USA v. Mike Salinas
UNPUBLISHED OPINION FILED. [16-10928 Affirmed ] Judge: JES , Judge: JWE , Judge: CH Mandate pull date is 04/25/2017 for Appellant Mike Robert Salinas [16-10928]
Date Filed: 04/04/2017
IN THE UNITED STATES COURT OF APPEALS
FOR THE FIFTH CIRCUIT
United States Court of Appeals
Fif h Circuit
April 4, 2017
UNITED STATES OF AMERICA,
Lyle W. Cayce
Plaintiff - Appellee
MIKE ROBERT SALINAS,
Defendant - Appellant
Appeal from the United States District Court
for the Northern District of Texas
USDC No. 6:16-CR-11-1
Before SMITH, ELROD, and HAYNES, Circuit Judges.
Mike Robert Salinas appeals the eighteen-month term of imprisonment
imposed against him following the revocation of his supervised release. The
revocation sentence exceeds the range set forth in the nonbinding policy
statements of the Sentencing Guidelines. Salinas argues that his sentence is
procedurally unreasonable because the district court failed to provide
sufficient reasons for imposing a sentence above the advisory range. For the
reasons explained below, we AFFIRM.
Pursuant to 5TH CIR. R. 47.5, the court has determined that this opinion should not
be published and is not precedent except under the limited circumstances set forth in 5TH
CIR. R. 47.5.4.
Date Filed: 04/04/2017
In 2006, Salinas pleaded guilty to possession of marijuana with intent to
distribute and was sentenced to thirty-seven months of imprisonment to be
followed by a three-year term of supervised release. His supervised release
commenced on July 1, 2013. On March 9, 2016, Salinas was arrested after
methamphetamine was discovered in his vehicle during a traffic stop. The
United States subsequently filed a motion to revoke Salinas’s supervised
release, alleging that Salinas violated the terms of his supervised release by
unlawfully using and possessing methamphetamine and marijuana, failing to
comply with required drug testing, and leaving the judicial district where he
was being supervised without permission.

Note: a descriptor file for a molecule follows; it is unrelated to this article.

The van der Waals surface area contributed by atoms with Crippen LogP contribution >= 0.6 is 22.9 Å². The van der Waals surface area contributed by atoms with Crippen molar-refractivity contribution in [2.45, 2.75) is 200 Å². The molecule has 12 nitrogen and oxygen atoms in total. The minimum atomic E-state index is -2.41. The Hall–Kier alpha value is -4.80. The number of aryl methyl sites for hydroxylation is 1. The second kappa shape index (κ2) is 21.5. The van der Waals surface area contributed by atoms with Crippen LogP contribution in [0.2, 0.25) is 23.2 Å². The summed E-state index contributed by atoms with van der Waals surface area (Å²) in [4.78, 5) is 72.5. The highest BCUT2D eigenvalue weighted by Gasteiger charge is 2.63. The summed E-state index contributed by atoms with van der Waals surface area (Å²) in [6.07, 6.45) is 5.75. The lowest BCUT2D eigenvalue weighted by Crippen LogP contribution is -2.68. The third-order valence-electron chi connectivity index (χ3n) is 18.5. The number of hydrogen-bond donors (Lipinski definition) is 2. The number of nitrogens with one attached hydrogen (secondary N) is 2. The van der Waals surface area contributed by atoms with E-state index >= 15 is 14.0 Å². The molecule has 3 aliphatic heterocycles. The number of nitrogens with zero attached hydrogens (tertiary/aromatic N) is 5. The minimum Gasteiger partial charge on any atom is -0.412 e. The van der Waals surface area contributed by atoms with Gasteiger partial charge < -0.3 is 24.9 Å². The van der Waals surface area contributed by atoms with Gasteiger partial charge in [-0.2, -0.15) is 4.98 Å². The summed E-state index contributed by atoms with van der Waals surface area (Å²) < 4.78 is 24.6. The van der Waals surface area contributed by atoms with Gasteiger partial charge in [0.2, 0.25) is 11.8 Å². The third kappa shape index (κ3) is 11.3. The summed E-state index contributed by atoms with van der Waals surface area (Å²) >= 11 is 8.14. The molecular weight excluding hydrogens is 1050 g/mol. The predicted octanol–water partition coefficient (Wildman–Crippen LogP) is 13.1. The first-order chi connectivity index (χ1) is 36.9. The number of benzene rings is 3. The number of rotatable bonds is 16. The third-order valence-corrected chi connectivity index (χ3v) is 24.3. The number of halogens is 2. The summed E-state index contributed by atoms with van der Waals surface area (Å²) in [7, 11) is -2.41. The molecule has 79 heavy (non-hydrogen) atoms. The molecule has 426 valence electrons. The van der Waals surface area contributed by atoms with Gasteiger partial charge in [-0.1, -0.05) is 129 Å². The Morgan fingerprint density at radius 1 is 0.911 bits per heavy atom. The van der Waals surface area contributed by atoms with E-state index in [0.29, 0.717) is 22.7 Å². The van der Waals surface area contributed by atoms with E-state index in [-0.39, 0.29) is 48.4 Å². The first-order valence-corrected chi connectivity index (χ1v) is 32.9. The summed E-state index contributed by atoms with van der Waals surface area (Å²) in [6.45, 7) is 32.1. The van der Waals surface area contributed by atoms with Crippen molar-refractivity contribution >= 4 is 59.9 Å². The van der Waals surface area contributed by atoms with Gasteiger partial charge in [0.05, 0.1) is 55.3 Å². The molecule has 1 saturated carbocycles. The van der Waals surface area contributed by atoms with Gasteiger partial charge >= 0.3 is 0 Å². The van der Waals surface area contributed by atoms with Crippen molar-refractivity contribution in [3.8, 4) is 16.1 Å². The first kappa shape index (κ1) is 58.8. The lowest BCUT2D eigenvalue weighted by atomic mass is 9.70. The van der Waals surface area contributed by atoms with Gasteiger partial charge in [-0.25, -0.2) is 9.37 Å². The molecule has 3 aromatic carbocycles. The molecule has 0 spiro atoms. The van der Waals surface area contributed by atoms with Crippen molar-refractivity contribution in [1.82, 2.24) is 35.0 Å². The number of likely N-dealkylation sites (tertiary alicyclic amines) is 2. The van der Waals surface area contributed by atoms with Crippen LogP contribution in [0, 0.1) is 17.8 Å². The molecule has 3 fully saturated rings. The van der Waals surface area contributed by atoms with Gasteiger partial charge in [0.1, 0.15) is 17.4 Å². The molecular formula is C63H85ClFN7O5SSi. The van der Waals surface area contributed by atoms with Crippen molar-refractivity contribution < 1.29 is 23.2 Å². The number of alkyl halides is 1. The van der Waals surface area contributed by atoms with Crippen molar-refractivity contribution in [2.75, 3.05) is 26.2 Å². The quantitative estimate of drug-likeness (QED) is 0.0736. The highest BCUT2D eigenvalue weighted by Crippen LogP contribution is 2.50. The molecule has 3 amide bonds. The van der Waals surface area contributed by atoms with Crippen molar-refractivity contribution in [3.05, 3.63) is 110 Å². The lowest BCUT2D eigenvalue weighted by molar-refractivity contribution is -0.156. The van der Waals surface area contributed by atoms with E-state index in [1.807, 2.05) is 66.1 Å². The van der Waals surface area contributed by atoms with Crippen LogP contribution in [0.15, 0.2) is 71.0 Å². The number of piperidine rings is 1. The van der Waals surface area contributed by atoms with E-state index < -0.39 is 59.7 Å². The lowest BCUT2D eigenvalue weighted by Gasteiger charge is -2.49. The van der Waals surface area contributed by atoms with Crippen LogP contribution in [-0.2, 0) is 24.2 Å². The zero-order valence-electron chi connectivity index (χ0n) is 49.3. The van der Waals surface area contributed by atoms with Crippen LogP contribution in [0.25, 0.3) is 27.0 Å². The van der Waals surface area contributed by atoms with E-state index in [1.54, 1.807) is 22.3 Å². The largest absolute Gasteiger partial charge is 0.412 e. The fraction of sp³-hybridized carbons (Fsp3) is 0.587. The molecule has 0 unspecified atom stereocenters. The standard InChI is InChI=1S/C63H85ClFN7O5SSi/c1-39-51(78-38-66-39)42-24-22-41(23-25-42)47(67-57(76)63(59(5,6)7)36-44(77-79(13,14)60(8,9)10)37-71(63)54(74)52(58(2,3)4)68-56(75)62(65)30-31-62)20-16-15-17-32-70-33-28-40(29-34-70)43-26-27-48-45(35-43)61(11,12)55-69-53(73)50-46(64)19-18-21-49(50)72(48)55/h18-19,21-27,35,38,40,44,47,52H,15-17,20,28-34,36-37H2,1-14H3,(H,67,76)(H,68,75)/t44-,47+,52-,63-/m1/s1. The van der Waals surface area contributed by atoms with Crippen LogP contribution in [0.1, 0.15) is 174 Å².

Salinas admitted to using
methamphetamine on a regular basis for nine months prior to his arrest and
on one occasion following his arrest.
At the revocation hearing, Salinas admitted that the allegations were
true. Salinas’s counsel read a letter from Salinas’s pastor regarding his church
membership and attempts to rehabilitate his marriage, obtain legal
employment, and separate himself from the drug culture. Salinas’s counsel
further described Salinas’s employment history, his attempt to remain drugfree prior to his arrest, and his reason for traveling out of the judicial district.
Salinas also briefly spoke to the court and apologized for his conduct.
The district court subsequently granted the motion to revoke Salinas’s
supervised release. It found that Salinas committed a Grade C violation and
had a criminal history category of VI, which yielded an advisory range of eight
to fourteen months, U.S.S.G. § 7B1.4(a). The district court departed from the
advisory range and sentenced Salinas to eighteen months.
explanation provided for imposing an above-range sentence was the following
short statement: “I believe this sentence does address the issues of adequate
deterrence and protection of the public.” Salinas made no objection to his
Date Filed: 04/04/2017
sentence at the revocation hearing.
Salinas now appeals the sentence as
II. Standard of Review
unreasonable” standard. United States v. Miller, 634 F.3d 841, 843 (5th Cir.
2011). As Salinas acknowledges, however, he did not object to the adequacy of
the district court’s reasons for the sentence imposed, so our review is for plain
error. See United States v. Whitelaw, 580 F.3d 256, 259 (5th Cir. 2009). 1 Under
plain error review, Salinas “must show an error that is clear or obvious and
affects his substantial rights.” Id. at 260. If Salinas makes such a showing,
we have “the discretion to correct the error but only if it seriously affects the
fairness, integrity, or public reputation of judicial proceedings.” Id.
that his revocation sentence
unreasonable because the district court offered no meaningful explanation for
imposing a sentence above the advisory range. Specifically, the district court
did not explain how the goals of deterrence and protection of the public apply
to Salinas’s circumstances.
The sentencing judge need only “set forth enough to satisfy the appellate
court that he has considered the parties’ arguments and has a reasoned basis
for exercising his own legal decisionmaking authority.” Rita v. United States,
551 U.S. 338, 356 (2007). When imposing a sentence above the advisory range,
the district court commits clear or obvious error when it fails to provide an